I envy my son and other kids his age, particularly if they have a bent toward the more, shall we say, fantastical areas of fiction. And Nathaniel does, given that he inherited half his genes from me and the other half from his mother, who enjoys it almost as much as her nerd husband. Starting now, for instance, with the release of the latest Hobbit film he can watch the entire Tolkien series from The Hobbit to The Lord of the Rings without missing a beat. Unlike our generation, he can watch all six Star Wars movies, all six, without having to wait YEARS for each movie to come out. (Yes, I realize they are making three more, but those are just icing on the cake!)
It’s not just movies, of course. An avid reader like his Dad, he gets to discover amazing, fantastical new worlds for the first time, pictured in his imagination in vivid, three-dimensional form. I envy him because I have fond memories of being his age and of discovering these worlds for myself. Sure I had to wait years to see Empire Strikes Back, but I made up for it by devouring books, and even if I don’t remember every detail that scrolled across those pages, I’ll never forget the sense of wonder, of amazement, of pioneer-like discovery I felt inside when I visited those places in my mind for the very first time. You only get to go through the wardrobe into the snowy icescapes of Narnia once. You can only travel with Bilbo through Mirkwood forest once. You only get to gasp and recoil in disgust when you find out Vader is Luke’s father once. It’s cool and fun to see it again, of course, but here, as in many areas of life, there’s nothing quite like the first time.
The other day I found myself outside passing football with Nathaniel. It was a pretty chilly Saturday afternoon and, although he’ll typically take as many tosses as I’ll give him and beg for more, old Dad was getting a bit cold, and tired. I had an idea that I just knew would work. “Hey, Nathaniel,” I said, “How would you like to go inside and watch another Star Wars?”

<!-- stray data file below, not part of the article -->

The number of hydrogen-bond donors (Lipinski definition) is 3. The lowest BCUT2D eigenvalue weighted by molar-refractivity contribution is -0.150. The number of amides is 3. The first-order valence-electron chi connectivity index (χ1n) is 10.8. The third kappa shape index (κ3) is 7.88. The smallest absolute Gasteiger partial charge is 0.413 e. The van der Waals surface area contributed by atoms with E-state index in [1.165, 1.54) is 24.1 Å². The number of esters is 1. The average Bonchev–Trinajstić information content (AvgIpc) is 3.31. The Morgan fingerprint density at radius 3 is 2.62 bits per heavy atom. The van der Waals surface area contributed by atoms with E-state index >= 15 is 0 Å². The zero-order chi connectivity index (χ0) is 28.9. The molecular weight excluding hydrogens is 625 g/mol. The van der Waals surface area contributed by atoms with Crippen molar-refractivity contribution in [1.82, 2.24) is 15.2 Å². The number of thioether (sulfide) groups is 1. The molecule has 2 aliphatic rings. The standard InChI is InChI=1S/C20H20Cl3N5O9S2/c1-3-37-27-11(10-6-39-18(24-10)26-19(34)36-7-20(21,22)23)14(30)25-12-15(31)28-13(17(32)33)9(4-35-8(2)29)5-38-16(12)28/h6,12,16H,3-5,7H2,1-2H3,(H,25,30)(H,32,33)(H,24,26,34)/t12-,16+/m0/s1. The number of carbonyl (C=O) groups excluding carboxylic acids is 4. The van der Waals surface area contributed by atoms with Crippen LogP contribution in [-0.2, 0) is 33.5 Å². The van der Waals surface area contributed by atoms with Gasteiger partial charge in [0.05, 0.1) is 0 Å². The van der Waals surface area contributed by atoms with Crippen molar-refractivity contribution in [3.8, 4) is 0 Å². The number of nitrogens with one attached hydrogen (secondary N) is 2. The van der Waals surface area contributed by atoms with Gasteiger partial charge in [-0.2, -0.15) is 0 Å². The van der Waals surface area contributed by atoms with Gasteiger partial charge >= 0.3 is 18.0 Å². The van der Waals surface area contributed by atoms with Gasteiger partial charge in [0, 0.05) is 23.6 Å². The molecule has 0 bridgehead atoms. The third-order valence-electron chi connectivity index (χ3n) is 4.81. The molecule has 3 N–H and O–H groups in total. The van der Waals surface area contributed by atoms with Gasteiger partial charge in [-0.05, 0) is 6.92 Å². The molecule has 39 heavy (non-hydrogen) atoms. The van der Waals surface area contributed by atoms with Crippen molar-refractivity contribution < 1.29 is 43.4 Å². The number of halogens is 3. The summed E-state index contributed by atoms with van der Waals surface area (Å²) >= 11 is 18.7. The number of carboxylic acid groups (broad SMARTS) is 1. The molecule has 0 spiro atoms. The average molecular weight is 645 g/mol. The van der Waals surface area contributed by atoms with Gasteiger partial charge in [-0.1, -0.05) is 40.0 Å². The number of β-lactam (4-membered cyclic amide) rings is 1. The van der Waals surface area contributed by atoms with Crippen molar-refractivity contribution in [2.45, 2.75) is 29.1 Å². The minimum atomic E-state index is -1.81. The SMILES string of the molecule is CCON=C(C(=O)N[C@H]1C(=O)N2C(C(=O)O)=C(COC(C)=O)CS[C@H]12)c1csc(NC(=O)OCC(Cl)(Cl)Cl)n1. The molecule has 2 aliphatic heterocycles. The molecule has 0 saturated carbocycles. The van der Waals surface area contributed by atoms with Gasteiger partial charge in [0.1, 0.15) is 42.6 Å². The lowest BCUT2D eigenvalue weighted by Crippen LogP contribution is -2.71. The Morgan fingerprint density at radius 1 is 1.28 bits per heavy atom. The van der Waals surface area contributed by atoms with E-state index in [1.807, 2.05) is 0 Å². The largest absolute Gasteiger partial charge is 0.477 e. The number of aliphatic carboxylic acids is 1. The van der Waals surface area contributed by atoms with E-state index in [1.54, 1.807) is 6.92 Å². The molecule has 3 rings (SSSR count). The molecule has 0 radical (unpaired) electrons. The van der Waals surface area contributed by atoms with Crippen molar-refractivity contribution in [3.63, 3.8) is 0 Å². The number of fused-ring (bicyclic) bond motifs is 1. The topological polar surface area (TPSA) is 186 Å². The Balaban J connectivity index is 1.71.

“Would I?!” he exclaimed, smiling really big and already tucking the football under his arm to carry inside. Having already watched Episodes IV, V, and I (that’s the order we decided to let him watch the series in, with an eventual Return of the Jedi finale to wrap it all up), he couldn’t wait for Attack of the Clones. “Dad,” he said as we walked in, “Just so you know. You don’t have to ask me if I want to watch Star Wars. You can know that I will always want to watch Star Wars.”
I smiled. It’s pretty cool to have a son who shares your interests. Not every Dad has that, and I’m thankful. But, fantasy and science-fiction have a tremendous appeal to vast segments of society. The books rake in millions. The movies take millions to produce and make billions. They are great stories, to be sure, but there is something about the fantastical that amazes us, that fills us with excitement and wonder. What?
The Greeks, Romans, Norse, Hindi, and other even more ancient peoples have their tales of gods with supernatural powers who meddled in the affairs of men. Nobody knows for sure if King Arthur, or his pal Merlin, ever existed, yet English legends speak of them almost as if they are historical. In this seemingly mundane world where everything is supposedly scientific, explainable, logical, white-washed and sanitary, where all we can hope for is to live and die with as little pain as possible, I think there is something inside all of us that somehow longs for the fantastical to be real. We look to the past for evidence, to the stars for kindred spirits in our journey. Who are we? Why are we here? Where are we going? Is there more to life than just what we can see and feel in front of us?
“He has made everything appropriate in its time. He has also set eternity in their heart, yet so that man will not find out the work which God has done from the beginning even to the end.” Ecclesiastes 3:11 NASB
It’s so easy to forget that, despite the fact that humans have done a phenomenal job to this point of creating awesome fictional stories, over two thousand years ago something fantastical, something supernatural actually took place, right here on planet Earth. Two thousand years ago, the God of the universe reached out and touched the people He created with something no novelist could ever dream up, a man who was God, a King to save His people from their sins. Thirty-three years later, when Christ died on a cross and the world shook, so did the hold the forces of evil had on this place, on all of us. Despite how ordinary and mundane and non-fantastical our surroundings may seem, there will come a time for us all when the ordinary will meet the extra-ordinary. Thanks to Jesus Christ, if we know Him, our stories are just beginning.